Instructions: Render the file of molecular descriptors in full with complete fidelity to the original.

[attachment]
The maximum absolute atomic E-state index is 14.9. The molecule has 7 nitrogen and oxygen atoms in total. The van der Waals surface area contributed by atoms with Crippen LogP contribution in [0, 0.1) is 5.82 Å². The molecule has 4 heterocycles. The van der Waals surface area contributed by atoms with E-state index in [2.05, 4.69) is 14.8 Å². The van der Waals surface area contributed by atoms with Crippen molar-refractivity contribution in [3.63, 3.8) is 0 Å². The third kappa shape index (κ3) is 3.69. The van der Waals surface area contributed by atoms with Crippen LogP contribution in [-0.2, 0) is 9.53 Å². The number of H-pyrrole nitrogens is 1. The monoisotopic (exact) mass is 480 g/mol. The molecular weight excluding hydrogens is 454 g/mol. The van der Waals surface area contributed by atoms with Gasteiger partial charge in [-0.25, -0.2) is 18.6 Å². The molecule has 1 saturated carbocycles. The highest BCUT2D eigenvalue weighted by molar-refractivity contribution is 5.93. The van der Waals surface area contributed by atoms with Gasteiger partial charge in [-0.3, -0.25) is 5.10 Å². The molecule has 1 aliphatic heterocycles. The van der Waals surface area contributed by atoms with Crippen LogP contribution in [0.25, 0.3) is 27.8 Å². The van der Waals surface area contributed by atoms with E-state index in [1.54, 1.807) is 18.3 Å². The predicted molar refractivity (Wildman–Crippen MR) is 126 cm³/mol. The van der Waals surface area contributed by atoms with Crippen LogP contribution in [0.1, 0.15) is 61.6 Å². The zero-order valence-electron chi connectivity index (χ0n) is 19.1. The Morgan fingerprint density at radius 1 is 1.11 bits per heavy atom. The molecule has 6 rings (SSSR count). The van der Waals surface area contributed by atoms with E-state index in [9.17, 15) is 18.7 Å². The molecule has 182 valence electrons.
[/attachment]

The maximum absolute atomic E-state index is 14.9. The molecule has 7 nitrogen and oxygen atoms in total. The van der Waals surface area contributed by atoms with Crippen LogP contribution in [0, 0.1) is 5.82 Å². The molecule has 4 heterocycles. The van der Waals surface area contributed by atoms with E-state index in [2.05, 4.69) is 14.8 Å². The van der Waals surface area contributed by atoms with Crippen molar-refractivity contribution in [3.63, 3.8) is 0 Å². The third kappa shape index (κ3) is 3.69. The van der Waals surface area contributed by atoms with Crippen LogP contribution in [-0.2, 0) is 9.53 Å². The number of H-pyrrole nitrogens is 1. The monoisotopic (exact) mass is 480 g/mol. The molecular weight excluding hydrogens is 454 g/mol. The van der Waals surface area contributed by atoms with Gasteiger partial charge in [-0.25, -0.2) is 18.6 Å². The molecule has 1 saturated carbocycles. The highest BCUT2D eigenvalue weighted by molar-refractivity contribution is 5.93. The van der Waals surface area contributed by atoms with Gasteiger partial charge in [-0.3, -0.25) is 5.10 Å². The molecule has 1 aliphatic heterocycles. The van der Waals surface area contributed by atoms with Crippen LogP contribution in [0.25, 0.3) is 27.8 Å². The van der Waals surface area contributed by atoms with E-state index in [1.54, 1.807) is 18.3 Å². The predicted molar refractivity (Wildman–Crippen MR) is 126 cm³/mol. The van der Waals surface area contributed by atoms with Crippen LogP contribution in [0.1, 0.15) is 61.6 Å². The zero-order valence-electron chi connectivity index (χ0n) is 19.1. The Morgan fingerprint density at radius 1 is 1.11 bits per heavy atom. The molecule has 6 rings (SSSR count). The van der Waals surface area contributed by atoms with E-state index in [9.17, 15) is 18.7 Å². The molecule has 182 valence electrons.